During a dispute in the town of Gonzales on September 10, 1835, a Mexican soldier severely beat a settler. The town had been given a cannon by the Mexican military a few years earlier to use against Indian attacks. Fearing the settlers would use it against them, dragoons — cavalry troops on horses — under the command of Lieutenant Francisco de Castañeda were sent to the town to confiscate the cannon. The Mexicans arrived on September 29 and their path into the town was blocked by a small force of 18 militia — known as the “Old Eighteen.”
Rather than engage the Texians, Castañeda had his men set up camp. Meanwhile, the Texians called for reinforcements. During the night of October 2, the Texians, under the command of John Henry Moore and Joseph E.W. Wallace, attacked the Mexican camp. Castañeda ordered his men to fall back and take cover. After a brief negotiation between Castañeda and Moore, the fighting resumed and the Mexicans withdrew. According to all accounts, Castañeda had no desire to fight with the Texians. In fact, most historians agree he sympathized with the Texian cause and simply wanted to carry out his mission, retrieve the cannon, and leave.
Following the incident, the Texians raised a white flag in Gonzales with cannon painted on it, bearing the words “Come and Take It.”
Two days after the battle, Austin published a letter that said, “War is declared—public opinion has proclaimed it against a Military despotism — The campaign has commenced.” News of the battle spread through Texas, and volunteers from the United States arrived to help the Texians in their fight.
Battle of Goliad and Samuel McCulloch Jr.
After learning about the Battle of Gonzales, General Cos marched toward San Antonio. He was at Goliad, north of Copano Bay, on October 6, safe within the confines of the fort, Presidio La Bahía. However, Texian forces, under the command of Captain George M. Collingsworth, moved to kidnap Cos and attack the fort. Cos evacuated the fort but left a garrison of troops to defend it. Texian forces attacked on October 10, won the fight and took control of the fort.
During the battle, a former slave, Samuel McCulloch Jr., was shot in the shoulder. He was the only Texian injured and his injury is considered by some to be the first bloodshed in the Texas Revolution.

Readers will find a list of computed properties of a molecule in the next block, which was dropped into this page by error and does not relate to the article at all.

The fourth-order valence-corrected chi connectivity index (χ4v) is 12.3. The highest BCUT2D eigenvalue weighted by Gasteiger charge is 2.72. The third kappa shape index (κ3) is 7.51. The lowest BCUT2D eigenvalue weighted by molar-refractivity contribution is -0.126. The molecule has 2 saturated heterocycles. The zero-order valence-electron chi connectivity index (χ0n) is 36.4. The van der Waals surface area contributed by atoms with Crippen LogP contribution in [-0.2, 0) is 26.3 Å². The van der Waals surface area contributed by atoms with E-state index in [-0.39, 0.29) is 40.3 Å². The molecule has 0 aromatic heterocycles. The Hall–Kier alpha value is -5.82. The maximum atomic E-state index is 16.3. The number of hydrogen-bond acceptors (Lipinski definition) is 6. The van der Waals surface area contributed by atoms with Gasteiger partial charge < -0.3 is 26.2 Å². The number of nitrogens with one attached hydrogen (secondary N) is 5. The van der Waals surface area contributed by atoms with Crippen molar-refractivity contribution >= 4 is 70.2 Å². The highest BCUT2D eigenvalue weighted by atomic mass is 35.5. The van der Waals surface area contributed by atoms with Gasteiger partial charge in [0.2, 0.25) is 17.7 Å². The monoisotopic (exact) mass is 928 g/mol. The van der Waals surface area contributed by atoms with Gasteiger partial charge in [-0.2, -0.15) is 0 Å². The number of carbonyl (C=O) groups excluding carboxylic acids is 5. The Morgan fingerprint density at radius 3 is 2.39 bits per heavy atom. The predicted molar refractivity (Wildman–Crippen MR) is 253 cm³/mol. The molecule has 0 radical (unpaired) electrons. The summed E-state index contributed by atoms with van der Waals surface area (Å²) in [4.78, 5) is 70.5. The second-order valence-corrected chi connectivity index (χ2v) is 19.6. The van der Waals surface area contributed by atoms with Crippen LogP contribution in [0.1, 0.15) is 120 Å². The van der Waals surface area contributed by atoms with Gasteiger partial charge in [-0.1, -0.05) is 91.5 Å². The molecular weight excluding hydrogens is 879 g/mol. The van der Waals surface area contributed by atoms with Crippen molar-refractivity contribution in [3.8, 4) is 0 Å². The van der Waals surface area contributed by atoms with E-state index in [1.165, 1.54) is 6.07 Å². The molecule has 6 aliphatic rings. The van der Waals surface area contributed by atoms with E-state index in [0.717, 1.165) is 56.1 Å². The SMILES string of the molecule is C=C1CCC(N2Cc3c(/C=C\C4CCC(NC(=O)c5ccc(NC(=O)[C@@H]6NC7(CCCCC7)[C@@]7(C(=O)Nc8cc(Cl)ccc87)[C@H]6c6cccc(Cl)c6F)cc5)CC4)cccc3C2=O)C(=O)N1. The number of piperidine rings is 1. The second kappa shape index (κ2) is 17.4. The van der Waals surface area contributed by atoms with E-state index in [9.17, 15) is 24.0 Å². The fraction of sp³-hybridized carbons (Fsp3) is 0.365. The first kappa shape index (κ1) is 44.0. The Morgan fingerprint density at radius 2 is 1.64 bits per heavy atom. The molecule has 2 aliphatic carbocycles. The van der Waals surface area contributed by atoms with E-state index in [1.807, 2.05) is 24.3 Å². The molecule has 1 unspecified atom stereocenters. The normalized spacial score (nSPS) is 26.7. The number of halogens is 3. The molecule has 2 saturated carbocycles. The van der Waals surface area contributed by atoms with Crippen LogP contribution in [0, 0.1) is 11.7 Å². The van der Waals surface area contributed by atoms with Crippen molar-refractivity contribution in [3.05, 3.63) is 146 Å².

Austin’s Army of the People
On October 11, Austin was chosen to lead the Texian Army, which he called the “Army of the People.” The army combined the local militias and also included the Texian Navy.
Siege of Béxar
General Cos arrived in San Antonio on October 9. After Austin was selected to lead the army, he marched to San Antonio to confront Cos and his army. By October 12, Cos had prepared defenses at San Antonio and was waiting for the Texians to approach. Austin started the march to San Antonio on October 14.
Austin was outside of San Antonio on October 20. He sent a message to Cos, asking him to leave and avoid the “sad consequences of the Civil War.” Cos refused and replied that he would not yield to Austin’s demands. Meanwhile, Austin received reinforcements, including James Bowie and Juan Seguín, along with a company of volunteers.
The Mexicans were entrenched in San Antonio, however, Austin did not have enough men or artillery to launch an attack.
On October 28, Bowie and Captain James Fannin led a small force on a scouting mission. Near the Concepción Mission, they engaged Mexican forces. The Texans pushed them back and captured a cannon in the victory at the Battle of Concepción.
Soon after, Austin received more reinforcements, led by Thomas J. Rusk. Skirmishes continued in the area as the Texans harassed Mexican supply lines. On November 8, a small Texan force led by William B. Travis captured around 300 mules and horses that belonged to the Mexican army.
As the siege dragged on, Austin traveled to San Felipe to participate in meetings with political leaders at the Texas Consultation in San Felipe. Edward Burleson was chosen to take his place as the leader of the Texian Army.